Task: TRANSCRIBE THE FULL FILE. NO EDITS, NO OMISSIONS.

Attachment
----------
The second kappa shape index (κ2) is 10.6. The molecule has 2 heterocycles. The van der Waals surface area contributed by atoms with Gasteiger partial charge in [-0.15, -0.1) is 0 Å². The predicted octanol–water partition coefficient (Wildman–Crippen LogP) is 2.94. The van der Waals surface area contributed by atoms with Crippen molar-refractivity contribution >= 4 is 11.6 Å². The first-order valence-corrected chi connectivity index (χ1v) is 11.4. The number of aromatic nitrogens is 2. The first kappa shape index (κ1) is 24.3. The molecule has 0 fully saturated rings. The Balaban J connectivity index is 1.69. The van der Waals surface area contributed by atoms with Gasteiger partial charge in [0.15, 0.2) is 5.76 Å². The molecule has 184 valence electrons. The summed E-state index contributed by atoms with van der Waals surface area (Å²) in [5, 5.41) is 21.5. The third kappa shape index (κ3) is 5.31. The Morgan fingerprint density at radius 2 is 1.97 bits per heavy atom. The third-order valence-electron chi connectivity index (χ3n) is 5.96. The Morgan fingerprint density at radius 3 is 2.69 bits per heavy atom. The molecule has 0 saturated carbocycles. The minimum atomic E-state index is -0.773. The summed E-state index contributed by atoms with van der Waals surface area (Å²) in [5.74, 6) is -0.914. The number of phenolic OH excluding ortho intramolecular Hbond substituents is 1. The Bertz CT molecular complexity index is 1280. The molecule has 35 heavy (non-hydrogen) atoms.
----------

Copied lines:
The second kappa shape index (κ2) is 10.6. The molecule has 2 heterocycles. The van der Waals surface area contributed by atoms with Gasteiger partial charge in [-0.15, -0.1) is 0 Å². The predicted octanol–water partition coefficient (Wildman–Crippen LogP) is 2.94. The van der Waals surface area contributed by atoms with Crippen molar-refractivity contribution >= 4 is 11.6 Å². The first-order valence-corrected chi connectivity index (χ1v) is 11.4. The number of aromatic nitrogens is 2. The first kappa shape index (κ1) is 24.3. The molecule has 0 fully saturated rings. The Balaban J connectivity index is 1.69. The van der Waals surface area contributed by atoms with Gasteiger partial charge in [0.15, 0.2) is 5.76 Å². The molecule has 184 valence electrons. The summed E-state index contributed by atoms with van der Waals surface area (Å²) in [5, 5.41) is 21.5. The third kappa shape index (κ3) is 5.31. The Morgan fingerprint density at radius 2 is 1.97 bits per heavy atom. The third-order valence-electron chi connectivity index (χ3n) is 5.96. The Morgan fingerprint density at radius 3 is 2.69 bits per heavy atom. The molecule has 0 saturated carbocycles. The minimum atomic E-state index is -0.773. The summed E-state index contributed by atoms with van der Waals surface area (Å²) in [5.74, 6) is -0.914. The number of phenolic OH excluding ortho intramolecular Hbond substituents is 1. The Bertz CT molecular complexity index is 1280. The molecule has 35 heavy (non-hydrogen) atoms.